We first met the gang two years ago (see our earlier blog). The group was smaller then and quite a bit shyer but just like this year the alpha female was pregnant (meerkats tend to breed in the summer months) and there were a couple of comical youngsters in tow. Last year, although we visited the Kalahari at the same time, we only crossed paths with them very briefly, despite checking their den spots every evening following our game drive just in case they came back to pose for our cameras a second time around.
Call us sad if you want to, but if you’d spent any time with these guys you’d also get attached. And, let’s face it, the potential for a saleable photo story was so appealing, we were happy to delay that first cold beer at sundown for the slim chance of some nice images – and hearing their welcome incessant chattering once again.
So you can imagine our sweet surprise when there they were again this year, right outside the door of our chalet, as if ready to welcome us, just as soon as we opened it to head off on our very first afternoon game drive. Double takes all round.
The chance to follow an habituated group of suricates on foot in the golden hours was too good to pass up, so once again we found ourselves abandoning that drive and many subsequent evening drives to follow them. And on days when we knew they had definitely denned in camp the night before, we made a point of returning after morning drives by 6.50am in the mornings to photograph them too.
Six-fifty being the precise time the meerkats popped out of the burrow each morning, regular as clockwork, to warm up in the early sunshine.
It’s no trouble putting the time in like this when you have a fabulous and fascinating bunch of busy characters that never fails to perform for your camera.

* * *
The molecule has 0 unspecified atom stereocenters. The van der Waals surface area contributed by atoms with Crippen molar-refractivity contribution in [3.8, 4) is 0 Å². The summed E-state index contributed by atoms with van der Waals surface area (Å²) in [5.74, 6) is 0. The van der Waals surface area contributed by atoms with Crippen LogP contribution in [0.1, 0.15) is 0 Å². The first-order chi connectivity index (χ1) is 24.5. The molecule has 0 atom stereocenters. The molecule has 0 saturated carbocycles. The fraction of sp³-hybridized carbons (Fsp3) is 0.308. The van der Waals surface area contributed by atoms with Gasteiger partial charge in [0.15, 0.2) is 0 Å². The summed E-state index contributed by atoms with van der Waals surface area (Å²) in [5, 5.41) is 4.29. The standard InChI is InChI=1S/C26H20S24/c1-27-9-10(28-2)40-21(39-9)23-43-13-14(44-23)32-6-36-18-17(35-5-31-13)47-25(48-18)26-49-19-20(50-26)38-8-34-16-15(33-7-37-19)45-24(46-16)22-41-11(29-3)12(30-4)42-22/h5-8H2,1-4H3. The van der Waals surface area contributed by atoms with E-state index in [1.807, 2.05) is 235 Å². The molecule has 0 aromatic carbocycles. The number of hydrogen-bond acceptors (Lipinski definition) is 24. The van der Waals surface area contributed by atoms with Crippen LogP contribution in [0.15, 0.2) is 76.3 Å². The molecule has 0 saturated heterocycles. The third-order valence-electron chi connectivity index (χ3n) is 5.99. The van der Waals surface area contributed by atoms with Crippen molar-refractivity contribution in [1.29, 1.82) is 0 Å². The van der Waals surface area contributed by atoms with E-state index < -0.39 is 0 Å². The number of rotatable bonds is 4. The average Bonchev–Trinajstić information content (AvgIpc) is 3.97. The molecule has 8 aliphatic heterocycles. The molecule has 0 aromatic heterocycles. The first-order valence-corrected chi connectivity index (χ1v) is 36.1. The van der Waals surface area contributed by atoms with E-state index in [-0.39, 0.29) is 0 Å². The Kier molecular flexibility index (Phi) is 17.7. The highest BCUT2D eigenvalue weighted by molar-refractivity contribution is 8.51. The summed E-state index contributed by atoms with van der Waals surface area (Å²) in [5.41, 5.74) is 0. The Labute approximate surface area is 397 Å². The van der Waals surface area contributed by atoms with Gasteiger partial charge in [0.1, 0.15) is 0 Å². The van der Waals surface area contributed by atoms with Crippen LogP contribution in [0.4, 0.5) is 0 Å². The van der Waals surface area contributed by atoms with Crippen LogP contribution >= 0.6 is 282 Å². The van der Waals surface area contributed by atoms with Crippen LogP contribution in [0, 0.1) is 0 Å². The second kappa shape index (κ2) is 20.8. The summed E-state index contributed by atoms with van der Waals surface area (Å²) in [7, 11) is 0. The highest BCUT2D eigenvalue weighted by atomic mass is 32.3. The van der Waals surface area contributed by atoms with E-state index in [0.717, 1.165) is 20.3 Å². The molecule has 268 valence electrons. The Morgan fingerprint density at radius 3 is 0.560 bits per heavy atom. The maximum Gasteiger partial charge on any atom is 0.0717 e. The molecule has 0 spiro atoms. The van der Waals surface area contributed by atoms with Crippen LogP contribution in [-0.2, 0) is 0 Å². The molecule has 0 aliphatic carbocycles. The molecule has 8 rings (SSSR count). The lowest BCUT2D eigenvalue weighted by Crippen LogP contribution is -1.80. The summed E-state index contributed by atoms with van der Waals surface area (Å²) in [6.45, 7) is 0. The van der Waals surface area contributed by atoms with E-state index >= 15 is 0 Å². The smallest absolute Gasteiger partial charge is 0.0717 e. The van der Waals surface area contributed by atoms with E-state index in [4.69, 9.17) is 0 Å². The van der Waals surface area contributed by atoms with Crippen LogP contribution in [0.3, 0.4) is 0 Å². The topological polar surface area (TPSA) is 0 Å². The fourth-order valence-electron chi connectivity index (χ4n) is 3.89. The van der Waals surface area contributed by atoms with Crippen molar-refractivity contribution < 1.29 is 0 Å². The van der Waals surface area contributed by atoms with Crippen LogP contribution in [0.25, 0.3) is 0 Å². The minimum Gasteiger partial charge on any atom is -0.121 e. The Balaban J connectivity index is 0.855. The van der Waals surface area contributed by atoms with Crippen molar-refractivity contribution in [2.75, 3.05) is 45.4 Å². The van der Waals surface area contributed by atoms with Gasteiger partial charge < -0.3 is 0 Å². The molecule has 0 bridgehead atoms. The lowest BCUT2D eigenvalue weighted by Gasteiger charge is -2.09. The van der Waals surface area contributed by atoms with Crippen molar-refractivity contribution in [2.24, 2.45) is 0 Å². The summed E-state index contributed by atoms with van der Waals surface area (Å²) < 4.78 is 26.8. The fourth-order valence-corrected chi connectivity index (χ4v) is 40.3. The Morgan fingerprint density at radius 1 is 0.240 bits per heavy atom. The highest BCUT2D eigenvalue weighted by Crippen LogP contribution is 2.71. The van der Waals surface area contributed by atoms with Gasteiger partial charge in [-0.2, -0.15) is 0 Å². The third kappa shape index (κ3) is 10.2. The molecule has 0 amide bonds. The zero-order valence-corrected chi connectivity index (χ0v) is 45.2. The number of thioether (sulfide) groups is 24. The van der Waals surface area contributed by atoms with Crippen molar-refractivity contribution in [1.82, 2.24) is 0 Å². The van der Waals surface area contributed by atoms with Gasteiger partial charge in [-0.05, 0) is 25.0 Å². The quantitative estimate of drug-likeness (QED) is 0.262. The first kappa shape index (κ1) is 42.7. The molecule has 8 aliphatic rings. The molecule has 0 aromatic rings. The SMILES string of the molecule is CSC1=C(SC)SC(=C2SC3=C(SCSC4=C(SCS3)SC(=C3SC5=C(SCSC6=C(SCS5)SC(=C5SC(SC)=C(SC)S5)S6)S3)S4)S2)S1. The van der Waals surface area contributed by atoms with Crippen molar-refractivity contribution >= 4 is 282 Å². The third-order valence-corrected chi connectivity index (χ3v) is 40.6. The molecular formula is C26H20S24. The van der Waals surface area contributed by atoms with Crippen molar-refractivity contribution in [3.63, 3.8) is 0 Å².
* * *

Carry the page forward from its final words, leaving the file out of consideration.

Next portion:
The ton of sand that gets into every bodily crevice when you’re lying prone on the thorn-strewn ground in anticipation of your picture is nothing when your lens is trained on a meerkat beautifully silhouetted against a swoosh of golden dust that’s obligingly being dug up in just the right spot by one of his campadres.
Keeping constant tabs on this hyperactive mob so we could maximise opportunities with them in the better light when it came was a full-time job, but meant we had the pleasure of spending many an hour following them round as they ran amok in camp through the late afternoon; whether they were stopping to check all’s well from the top of various signposts or grabbing a quick sip of water in the shade on the campsite.
Wildlife photography is as much about the connection with your subject in the run-up to a picture as it is about that ‘decisive moment’ when the shutter button’s clicked.
And if that means being a meerkat’s shadow from the moment it’s chocolate-coloured snout emerges from the burrow at 6.50am to the moment its chocolate-tipped tails disappears down into its den for the night, then bring it on as that’s definitely no hardship.
Being in and amongst them, trailing all around the camp and back after the very last one of them, and them not caring a fig about us ‘coming with’ was a huge highlight on our recent trip. You just can’t put a value on experiences like that – pictures or no…